Is one better than the other? Is one worse than the other?

      Which of the two, and why?

      [some text replaced]

      It illustrates how thin the line is between accepted behavior and behavior that is universally considered psychopathic and unacceptable.

      How does someone with a problematic non-mainstream mental make-up know what is still okay and what isn’t if society doesn’t offer that person the support he or she needs, the way society also offers support to people who (genuinely) have kidney disease, sinusitis or cancer?

      PS
      For the record, I have been pestered anonymously for nearly ten years by someone who often calls me Ann, and plays with my name in all sorts of ways (including “Diane”, I should add). Local people help him, presumably assuming it’s all good innocent fun, but in the past six months, four bank cards have gone missing in four separate incidents (one of these four cards being the replacement for a card that was stolen), an animal was deliberately killed and another animal deliberately tortured to “get” at me (and also out of some warped sense of envy). These are only a few examples from a barrage of mostly pretty destructive and abusive stuff that’s been going on.

      Is British humour really that vastly different, dear people of Portsmouth?

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      • If you go to the next post, and listen to Abigail Marsh, you’ll learn that psychopaths probably don’t “deliberately scare people” but are simply completely unable to see it when they are scaring people.

        Then the real question may become “why do (some) psychopaths do and say what they do and say” and why do these predominantly seem to be things that scare other people?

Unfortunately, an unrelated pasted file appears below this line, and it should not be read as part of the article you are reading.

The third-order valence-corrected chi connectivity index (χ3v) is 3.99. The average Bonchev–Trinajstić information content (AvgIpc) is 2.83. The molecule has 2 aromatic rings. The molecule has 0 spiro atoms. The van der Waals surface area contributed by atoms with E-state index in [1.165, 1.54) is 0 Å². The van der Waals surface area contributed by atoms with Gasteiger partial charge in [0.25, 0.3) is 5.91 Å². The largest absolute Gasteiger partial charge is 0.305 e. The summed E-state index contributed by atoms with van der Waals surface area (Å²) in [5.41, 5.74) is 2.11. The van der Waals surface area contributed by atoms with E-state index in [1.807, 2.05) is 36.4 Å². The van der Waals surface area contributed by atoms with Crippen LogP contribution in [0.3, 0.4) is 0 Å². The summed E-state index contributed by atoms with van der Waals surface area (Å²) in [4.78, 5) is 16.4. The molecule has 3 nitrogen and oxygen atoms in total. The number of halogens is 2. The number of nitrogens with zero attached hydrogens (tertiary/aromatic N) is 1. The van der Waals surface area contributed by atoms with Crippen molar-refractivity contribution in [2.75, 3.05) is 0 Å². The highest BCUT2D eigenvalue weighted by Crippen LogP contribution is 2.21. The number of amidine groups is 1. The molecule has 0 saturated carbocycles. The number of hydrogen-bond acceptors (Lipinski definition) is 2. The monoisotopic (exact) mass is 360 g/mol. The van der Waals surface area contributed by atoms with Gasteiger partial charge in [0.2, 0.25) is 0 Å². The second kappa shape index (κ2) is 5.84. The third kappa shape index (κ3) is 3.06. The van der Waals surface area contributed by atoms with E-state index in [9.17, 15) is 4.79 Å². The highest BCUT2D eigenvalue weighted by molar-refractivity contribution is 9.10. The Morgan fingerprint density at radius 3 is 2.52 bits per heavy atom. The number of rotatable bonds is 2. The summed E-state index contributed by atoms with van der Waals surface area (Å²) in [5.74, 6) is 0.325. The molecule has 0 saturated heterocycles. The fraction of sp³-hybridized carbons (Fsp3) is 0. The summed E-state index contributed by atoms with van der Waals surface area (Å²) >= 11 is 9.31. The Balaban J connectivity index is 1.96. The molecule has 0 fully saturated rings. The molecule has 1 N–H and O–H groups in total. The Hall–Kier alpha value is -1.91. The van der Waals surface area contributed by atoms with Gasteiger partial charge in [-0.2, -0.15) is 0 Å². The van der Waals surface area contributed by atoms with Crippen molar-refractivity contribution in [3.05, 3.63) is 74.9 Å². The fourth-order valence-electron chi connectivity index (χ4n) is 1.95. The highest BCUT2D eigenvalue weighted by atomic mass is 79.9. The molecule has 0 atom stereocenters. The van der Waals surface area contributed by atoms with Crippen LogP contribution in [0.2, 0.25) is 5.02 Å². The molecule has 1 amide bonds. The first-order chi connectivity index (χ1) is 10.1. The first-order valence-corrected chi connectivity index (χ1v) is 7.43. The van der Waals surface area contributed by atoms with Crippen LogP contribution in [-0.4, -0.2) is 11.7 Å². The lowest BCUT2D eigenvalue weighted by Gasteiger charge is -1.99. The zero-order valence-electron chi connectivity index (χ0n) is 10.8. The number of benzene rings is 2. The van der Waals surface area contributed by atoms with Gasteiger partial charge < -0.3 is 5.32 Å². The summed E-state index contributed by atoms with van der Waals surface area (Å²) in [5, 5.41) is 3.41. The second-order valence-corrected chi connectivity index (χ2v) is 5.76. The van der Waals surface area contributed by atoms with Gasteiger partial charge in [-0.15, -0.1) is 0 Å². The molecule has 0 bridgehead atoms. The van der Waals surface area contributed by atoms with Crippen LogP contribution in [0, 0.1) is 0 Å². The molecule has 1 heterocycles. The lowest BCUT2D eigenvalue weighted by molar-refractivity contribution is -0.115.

Is that just our impression? Could it be that they actually say and do a lot of things but that we mainly take notice of the things that they do and say that scare us? Does this mean that they need good guidance about what not to (say and) do?

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  1. Im from Minnesota which has been a leader in medicine and health for about a century.
    My post today was in reaction to an article about the formation of the first eugenics society formed here in 1923. The main proponent, Dr. Charles Dight, given the advantage of hindsight becomes compromised by both his genius, and misbeliefs based on utopian faith in science, and fascist leaning-socialism.
    I can understand a scientist becoming enthused at the potential of genetic research to quell some kinds of human suffering. Yet, it breaks my brain when it crosses the line into fascist yearnings to create “thorobred” humans! The man went so far as to send Hitler a letter praising hime for is efforts to “stamp out mental inferiority among the German people.”
    Thanks for your post!

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    • Sadly, we don’t seem to have learned a lot from history. Here in Britain, all foreigners are being branded by the government in a way that isn’t very comforting. Non-indigenous Brits must be feeling the pressure too, along with those in the bottom quarter of the British population, socio-economically speaking.